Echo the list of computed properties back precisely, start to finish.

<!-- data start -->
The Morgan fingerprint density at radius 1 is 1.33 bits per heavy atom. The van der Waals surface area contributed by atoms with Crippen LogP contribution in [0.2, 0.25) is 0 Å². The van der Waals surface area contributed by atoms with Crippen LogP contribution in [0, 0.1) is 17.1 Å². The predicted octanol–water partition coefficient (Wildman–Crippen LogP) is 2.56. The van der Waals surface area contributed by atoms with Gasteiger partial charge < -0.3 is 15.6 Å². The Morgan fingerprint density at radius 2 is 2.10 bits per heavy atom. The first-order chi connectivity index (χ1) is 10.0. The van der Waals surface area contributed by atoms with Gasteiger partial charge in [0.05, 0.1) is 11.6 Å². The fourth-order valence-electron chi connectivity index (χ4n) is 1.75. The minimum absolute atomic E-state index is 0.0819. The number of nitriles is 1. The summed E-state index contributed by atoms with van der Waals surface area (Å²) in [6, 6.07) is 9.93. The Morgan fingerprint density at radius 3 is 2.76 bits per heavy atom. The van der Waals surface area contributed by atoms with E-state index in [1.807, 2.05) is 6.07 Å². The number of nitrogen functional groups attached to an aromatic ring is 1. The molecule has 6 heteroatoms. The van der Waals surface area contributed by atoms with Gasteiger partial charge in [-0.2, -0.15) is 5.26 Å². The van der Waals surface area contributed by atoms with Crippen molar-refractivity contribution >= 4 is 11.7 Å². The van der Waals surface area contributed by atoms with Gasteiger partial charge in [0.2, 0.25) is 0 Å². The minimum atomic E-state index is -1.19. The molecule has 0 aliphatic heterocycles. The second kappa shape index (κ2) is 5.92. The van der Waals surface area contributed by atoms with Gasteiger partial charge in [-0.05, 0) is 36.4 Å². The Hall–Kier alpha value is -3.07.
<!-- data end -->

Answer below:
The Morgan fingerprint density at radius 1 is 1.33 bits per heavy atom. The van der Waals surface area contributed by atoms with Crippen LogP contribution in [0.2, 0.25) is 0 Å². The van der Waals surface area contributed by atoms with Crippen LogP contribution in [0, 0.1) is 17.1 Å². The predicted octanol–water partition coefficient (Wildman–Crippen LogP) is 2.56. The van der Waals surface area contributed by atoms with Gasteiger partial charge < -0.3 is 15.6 Å². The Morgan fingerprint density at radius 2 is 2.10 bits per heavy atom. The first-order chi connectivity index (χ1) is 10.0. The van der Waals surface area contributed by atoms with Gasteiger partial charge in [0.05, 0.1) is 11.6 Å². The fourth-order valence-electron chi connectivity index (χ4n) is 1.75. The minimum absolute atomic E-state index is 0.0819. The number of nitriles is 1. The summed E-state index contributed by atoms with van der Waals surface area (Å²) in [6, 6.07) is 9.93. The Morgan fingerprint density at radius 3 is 2.76 bits per heavy atom. The van der Waals surface area contributed by atoms with E-state index in [1.807, 2.05) is 6.07 Å². The number of nitrogen functional groups attached to an aromatic ring is 1. The molecule has 6 heteroatoms. The van der Waals surface area contributed by atoms with Gasteiger partial charge in [-0.2, -0.15) is 5.26 Å². The van der Waals surface area contributed by atoms with Crippen molar-refractivity contribution >= 4 is 11.7 Å². The van der Waals surface area contributed by atoms with Gasteiger partial charge in [0.2, 0.25) is 0 Å². The minimum atomic E-state index is -1.19. The molecule has 0 aliphatic heterocycles. The second kappa shape index (κ2) is 5.92. The van der Waals surface area contributed by atoms with Gasteiger partial charge in [-0.05, 0) is 36.4 Å². The Hall–Kier alpha value is -3.07.